I cannot even comprehend how anyone would still want to have anything to do with their Mother afterwards. Dying or not. A Parent's prime job is to keep their children safe and for a Mother to allow such violence and abuse is beyond me no matter how abused you might be yourself to be honest. What you might tolerate done to yourself you should never tolerate done to your child.

My other immediate thought is how many more kids this monster has gone on to abuse because he was never accused and charged of abuse and violent behaviour. And how many more will have to suffer because it might be too painful to take legal action against Him. I don't think I could live with the knowledge that this bastard went on to do the same to other children.

I'm afraid that no matter how difficult the process might be I think legal action is the only recourse IMO, for peace of mind that staying silent will not lead to more such horrendous stories. The OP's Mother is not only responsible for her own children's abuse by being willing to stand by but quite possibly has allowed it to carry on by doing nothing.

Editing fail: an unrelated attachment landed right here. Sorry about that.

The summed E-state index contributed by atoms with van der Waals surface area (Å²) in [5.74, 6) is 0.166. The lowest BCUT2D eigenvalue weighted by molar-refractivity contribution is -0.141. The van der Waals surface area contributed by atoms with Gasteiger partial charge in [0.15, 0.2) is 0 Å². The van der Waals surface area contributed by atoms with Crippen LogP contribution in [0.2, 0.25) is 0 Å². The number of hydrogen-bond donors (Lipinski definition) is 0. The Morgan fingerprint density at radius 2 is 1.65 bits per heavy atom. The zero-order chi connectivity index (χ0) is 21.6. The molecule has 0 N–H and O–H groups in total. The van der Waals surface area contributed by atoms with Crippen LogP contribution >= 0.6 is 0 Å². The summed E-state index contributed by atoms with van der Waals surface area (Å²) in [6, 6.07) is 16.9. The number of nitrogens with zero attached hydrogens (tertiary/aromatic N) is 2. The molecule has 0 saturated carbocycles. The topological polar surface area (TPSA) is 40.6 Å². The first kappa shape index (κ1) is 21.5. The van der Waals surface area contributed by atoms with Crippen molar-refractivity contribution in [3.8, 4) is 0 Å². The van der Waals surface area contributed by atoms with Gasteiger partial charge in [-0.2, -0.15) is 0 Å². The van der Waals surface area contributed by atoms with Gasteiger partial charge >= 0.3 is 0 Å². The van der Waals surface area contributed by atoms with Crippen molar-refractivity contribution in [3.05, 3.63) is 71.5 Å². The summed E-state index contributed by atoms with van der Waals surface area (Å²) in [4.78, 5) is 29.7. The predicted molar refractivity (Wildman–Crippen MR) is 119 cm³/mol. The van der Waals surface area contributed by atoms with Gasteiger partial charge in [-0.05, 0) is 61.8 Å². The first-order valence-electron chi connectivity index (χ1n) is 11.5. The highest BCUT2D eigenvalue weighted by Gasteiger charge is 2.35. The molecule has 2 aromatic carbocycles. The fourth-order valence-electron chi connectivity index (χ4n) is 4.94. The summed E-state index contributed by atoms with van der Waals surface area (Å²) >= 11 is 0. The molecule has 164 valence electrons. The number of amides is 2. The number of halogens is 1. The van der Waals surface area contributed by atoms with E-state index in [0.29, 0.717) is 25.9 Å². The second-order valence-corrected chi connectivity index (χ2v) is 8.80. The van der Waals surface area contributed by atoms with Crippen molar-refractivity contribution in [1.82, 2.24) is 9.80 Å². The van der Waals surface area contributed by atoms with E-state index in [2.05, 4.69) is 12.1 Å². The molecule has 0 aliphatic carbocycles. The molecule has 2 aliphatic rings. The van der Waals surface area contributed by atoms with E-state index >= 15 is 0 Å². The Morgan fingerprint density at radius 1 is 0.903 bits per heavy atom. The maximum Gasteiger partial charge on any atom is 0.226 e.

And I suspect she was only open and forthcoming about it to make herself feel better, cleansed and her guilt assuaged by confession. How despicable.

Therapy is certainly something which might help but in cases of sexual and physical abuse legal recourse to me is something that is crucial, to ensure justice for yourself and any other victims of this debased, depraved piece of excrement and to ensure it cannot happen again.

And I thought my Parents were pretty bad at parenting... This kind of story makes you think about how lucky you are.

I cannot even express how sorry and profoundly upset this story is. And how angry it makes me.